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Wednesday has arrived and that means it is time for another wordless book and excitedly, another great interview with its creator. Today’s book is brand new this year and is absolutely stunning. It is a story about a boy and a paper boat, adventure and disaster, disappointment and joy. Come delight in the beauty of Float by Daniel Miyares, 2015.

This is one of those rare books that I actually got to spy on the shelves before I had heard any buzz about it. Not that it isn’t getting talked about, I just wasn’t paying attention apparently. Its trim-size is uniquely long and narrow and the cover art alone sends out muted flares of alert to its brilliant content.

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The first thing you see when you open it, are those end pages pictured above that illustrate folding a paper boat. I find them captivating. Partly because the practice of origami is something I am always drawn to, but not particularly great at. And I desperately love beautiful instructional illustration.

Also, be sure to peek under that dust jacket. It’s always a good practice, for you never know what special delights are hidden beneath.

The story opens with an up-close view of a spread out newspaper and two sets of hands. It is a perfect compliment for those opening paper boat instructions. The colors are muddy and muted with very little definition aside from the edges of the shapes and a small portion of a photo on the newspaper showing a sailboat. Brilliance. It is a slow beginning to the story, speaking of the patient process of creation before enjoyment. The muted palette and muddy features bring to mind the inkiness and texture of newspaper and the slight bleed of ink they always leave behind.

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In the following pages, the colors stay muted, aside from the appearance of one of those sets of hands in the form of a boy and his rigid, sleek, yellow rain gear. The yellow rain coat, hat, and boots are classic and stand in beautiful contrast to the moody grays of the backdrop.

The boy wanders outside, paper boat in hand and begins his adventure. He is waiting for rain. We know it. His rain gear knows it. And the paper boat is ready. The sky gets darker with every panel until rain begins to pour. On one spread, we can see very little, aside from rain streaks and a blur of yellow. It is a stunning spread, perhaps my favorite, but there are too many beauties to choose from.

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The waiting and the survival of the downpour was not in vain. The rain leaves, quickly as it came, and the boy sends the boat on its maiden voyage. It is a calm float. But it swiftly escalates into puddle jumping, stomping, and leaping. Another puddle is discovered, and is intriguing in its flow like a stream down the street. The boy eagerly tries it, but is surprised when the boat takes off. His paper boat is a worthy vessel, floating more swiftly than he can keep up. He chases, but loses and the boat slips down a drain and into darkness. The darkness is so enveloping in its richness. We feel the weight of the loss.

The boy mopes along, hovers around a bridge and spies a water-logged piece of newspaper emerge from a drain. He fishes it out and walks home mournfully. He is greeted at home, comforted, and dried off. His joy slowly seeps back in through the gloom with a silly blow-drying of his hair and the pouring of a cup of hot cocoa. And along with this we see another newspaper spread out, this time with another picture in focus. There is going to be another adventure, but you’ll have to go find the book to see. (And find more awesome end pages!)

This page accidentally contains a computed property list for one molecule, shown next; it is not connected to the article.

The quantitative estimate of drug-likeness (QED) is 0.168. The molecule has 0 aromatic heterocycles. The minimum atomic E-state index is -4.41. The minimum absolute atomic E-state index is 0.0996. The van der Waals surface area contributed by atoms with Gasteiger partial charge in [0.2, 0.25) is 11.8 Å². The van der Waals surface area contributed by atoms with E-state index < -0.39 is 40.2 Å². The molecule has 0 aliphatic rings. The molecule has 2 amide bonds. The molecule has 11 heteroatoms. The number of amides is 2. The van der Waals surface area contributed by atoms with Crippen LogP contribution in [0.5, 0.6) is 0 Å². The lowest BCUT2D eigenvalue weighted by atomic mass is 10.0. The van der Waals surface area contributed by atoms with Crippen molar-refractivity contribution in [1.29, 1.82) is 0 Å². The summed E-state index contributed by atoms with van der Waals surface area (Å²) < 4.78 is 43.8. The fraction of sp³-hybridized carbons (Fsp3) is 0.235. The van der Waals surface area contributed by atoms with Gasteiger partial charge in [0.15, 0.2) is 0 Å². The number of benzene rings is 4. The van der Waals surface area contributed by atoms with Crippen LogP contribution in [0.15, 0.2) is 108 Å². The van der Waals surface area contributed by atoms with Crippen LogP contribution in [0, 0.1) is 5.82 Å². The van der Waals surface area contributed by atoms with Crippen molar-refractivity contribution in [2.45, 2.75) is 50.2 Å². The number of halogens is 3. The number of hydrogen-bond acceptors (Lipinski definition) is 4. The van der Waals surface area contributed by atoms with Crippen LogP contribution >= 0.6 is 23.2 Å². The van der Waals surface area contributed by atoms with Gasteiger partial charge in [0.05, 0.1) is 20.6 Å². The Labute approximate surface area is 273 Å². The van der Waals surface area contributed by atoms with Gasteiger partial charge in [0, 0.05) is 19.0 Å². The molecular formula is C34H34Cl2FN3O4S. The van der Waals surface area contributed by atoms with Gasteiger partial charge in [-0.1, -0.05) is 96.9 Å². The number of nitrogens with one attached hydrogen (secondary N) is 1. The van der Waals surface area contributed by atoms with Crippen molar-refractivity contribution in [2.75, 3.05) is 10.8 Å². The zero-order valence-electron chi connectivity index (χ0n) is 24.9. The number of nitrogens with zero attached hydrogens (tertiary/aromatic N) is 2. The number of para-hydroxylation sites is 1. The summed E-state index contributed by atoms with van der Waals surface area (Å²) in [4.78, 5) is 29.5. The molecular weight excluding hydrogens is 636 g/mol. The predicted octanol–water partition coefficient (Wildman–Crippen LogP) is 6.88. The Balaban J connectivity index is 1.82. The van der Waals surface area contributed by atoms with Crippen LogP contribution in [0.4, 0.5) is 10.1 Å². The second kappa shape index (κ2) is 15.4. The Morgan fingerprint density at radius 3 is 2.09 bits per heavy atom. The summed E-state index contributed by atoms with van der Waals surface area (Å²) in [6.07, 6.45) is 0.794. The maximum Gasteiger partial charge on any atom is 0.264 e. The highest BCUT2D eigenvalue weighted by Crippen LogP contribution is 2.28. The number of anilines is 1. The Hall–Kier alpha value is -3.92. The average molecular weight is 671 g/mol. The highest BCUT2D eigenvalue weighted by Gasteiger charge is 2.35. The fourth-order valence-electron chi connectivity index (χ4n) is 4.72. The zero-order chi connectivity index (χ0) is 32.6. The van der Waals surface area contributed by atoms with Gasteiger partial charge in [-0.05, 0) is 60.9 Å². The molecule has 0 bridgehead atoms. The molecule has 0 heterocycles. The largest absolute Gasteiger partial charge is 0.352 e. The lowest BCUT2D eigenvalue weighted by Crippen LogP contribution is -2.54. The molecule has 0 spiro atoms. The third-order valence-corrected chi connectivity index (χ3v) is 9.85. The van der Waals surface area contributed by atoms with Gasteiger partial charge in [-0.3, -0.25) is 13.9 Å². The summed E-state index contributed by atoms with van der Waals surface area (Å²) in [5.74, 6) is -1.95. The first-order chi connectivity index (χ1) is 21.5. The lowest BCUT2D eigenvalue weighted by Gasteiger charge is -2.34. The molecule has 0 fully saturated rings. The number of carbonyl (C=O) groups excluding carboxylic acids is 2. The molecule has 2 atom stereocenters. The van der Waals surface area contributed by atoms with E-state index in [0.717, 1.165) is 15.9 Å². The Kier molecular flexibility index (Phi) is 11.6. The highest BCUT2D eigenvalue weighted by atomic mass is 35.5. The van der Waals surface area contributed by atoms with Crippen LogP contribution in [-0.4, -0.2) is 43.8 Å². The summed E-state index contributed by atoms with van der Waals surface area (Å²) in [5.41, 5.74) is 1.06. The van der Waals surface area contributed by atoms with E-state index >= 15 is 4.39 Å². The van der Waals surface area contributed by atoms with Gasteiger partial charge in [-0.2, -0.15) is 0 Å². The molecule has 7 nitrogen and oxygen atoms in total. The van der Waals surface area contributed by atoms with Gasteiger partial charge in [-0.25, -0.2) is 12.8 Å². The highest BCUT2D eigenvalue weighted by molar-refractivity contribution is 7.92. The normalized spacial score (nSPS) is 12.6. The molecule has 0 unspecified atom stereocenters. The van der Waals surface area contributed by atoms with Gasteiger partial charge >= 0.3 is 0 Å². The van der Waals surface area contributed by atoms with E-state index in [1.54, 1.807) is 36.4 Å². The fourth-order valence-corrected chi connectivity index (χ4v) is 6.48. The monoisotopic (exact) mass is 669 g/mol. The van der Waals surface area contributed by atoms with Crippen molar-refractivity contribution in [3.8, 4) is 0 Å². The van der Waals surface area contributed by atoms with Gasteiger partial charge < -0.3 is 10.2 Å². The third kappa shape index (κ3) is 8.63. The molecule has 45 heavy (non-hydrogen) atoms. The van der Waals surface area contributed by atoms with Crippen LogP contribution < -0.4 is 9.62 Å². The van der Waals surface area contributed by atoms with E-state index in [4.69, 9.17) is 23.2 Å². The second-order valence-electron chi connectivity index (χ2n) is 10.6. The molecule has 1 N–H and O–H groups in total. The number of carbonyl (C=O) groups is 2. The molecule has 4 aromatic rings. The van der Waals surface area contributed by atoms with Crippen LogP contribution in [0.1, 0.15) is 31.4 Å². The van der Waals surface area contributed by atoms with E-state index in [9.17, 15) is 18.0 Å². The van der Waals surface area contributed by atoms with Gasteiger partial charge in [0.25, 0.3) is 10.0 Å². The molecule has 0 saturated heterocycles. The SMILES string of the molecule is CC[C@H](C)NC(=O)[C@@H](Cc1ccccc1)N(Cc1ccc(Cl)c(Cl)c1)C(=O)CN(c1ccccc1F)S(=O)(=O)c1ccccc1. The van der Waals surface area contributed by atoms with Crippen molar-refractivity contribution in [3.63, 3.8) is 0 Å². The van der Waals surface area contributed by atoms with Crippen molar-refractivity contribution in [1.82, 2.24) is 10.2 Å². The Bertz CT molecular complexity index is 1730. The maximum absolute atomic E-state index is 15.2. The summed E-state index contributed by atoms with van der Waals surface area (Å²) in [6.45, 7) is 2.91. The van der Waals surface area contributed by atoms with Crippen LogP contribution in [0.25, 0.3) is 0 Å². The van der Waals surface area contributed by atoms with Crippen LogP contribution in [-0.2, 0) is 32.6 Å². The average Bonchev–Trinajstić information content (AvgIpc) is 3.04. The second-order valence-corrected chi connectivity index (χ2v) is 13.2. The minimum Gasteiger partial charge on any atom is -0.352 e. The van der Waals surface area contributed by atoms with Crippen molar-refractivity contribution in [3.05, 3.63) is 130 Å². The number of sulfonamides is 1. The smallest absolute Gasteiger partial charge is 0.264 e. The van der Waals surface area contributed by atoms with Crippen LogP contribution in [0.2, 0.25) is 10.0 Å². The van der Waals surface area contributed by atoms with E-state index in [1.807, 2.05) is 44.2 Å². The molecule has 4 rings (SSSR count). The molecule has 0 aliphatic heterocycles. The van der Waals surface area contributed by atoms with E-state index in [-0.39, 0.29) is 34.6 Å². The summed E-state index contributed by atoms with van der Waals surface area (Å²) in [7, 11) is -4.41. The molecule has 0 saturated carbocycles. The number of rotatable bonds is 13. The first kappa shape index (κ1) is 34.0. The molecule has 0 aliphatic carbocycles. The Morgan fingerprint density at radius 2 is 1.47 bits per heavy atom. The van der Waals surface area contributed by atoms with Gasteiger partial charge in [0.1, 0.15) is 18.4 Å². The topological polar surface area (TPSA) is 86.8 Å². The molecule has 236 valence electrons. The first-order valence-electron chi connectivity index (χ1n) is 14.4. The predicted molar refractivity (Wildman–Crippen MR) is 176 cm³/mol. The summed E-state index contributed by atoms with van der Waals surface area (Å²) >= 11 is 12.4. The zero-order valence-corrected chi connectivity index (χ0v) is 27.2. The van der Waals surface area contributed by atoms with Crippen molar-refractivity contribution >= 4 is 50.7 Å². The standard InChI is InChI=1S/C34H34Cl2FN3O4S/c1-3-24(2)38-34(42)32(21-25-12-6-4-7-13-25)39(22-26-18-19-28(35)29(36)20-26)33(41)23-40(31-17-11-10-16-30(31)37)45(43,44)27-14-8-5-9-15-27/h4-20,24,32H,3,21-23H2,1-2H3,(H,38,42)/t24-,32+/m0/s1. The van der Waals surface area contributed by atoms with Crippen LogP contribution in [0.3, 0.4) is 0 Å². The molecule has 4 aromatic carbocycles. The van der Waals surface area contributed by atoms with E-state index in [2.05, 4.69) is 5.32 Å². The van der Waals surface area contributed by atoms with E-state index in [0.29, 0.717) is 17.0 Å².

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This is a book that we are already coming back to again and again. There are deep sighs of satisfaction and big smiles every time we close it. It is a modest, muted, precious experience of art. So let’s unfold why it works so fantastically well. (Sorry, could not resist that perfectly placed pun.)

First, the simple plot. It is such a simple story that makes way for a lovely, illustrated telling. Almost all of the wordless books I have highlighted have used a very simple concept and then allowed the illustrations to explode with the detailing. While Miyares’ art remains loose and spare with the details; he works magic with the layout, color palette, and pacing. My three year old was reading it to herself today while I wrote, and when she closed it she turned to me and sighed, “That boy is so lucky!” She totally fell for the book, all on her own, and was enthralled with the simplicity and excitement of it.

Another part of the excellent formula of this book is the pacing. We want to know what happens to the beloved paper boat. It is funny, isn’t it, how attached we get to simple objects? But we love basic things that give our imagination life and movement. We are living vicariously through the boy as he sails that special, handmade paper boat. And we feel the joy and pain of its adventure. The page turns pull you along, as does the well-placed and not overused panels, and especially the long and narrow format. Your eyes are pulled along the page with the movement of the boat. And when the angle shifts from moving to straight-on, you stop with it and experience the moment.

Lastly, I am running out of adjectives to describe the greatness of Miyares’ art! While I love the expression of his style, I actually think the even more important part of the brilliance of the illustration is the strength of his color palette and execution. Miyares shared in his interview with Jules at Seven Impossible Things Before Breakfast that he created the backdrop to feel rain-soaked and then cut shapes out of his painted textures to give the rain gear its sharp, slick feeling. It works so wonderfully and gives his dynamic layouts the perfect finish for a stellar book.

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With that final bit of gushing, let’s move on to hearing from the creator, Daniel Miyares. I am so thrilled that Daniel took time to answer my questions and give us even more insight on his new book. Join my conversation with the master paper-folder himself: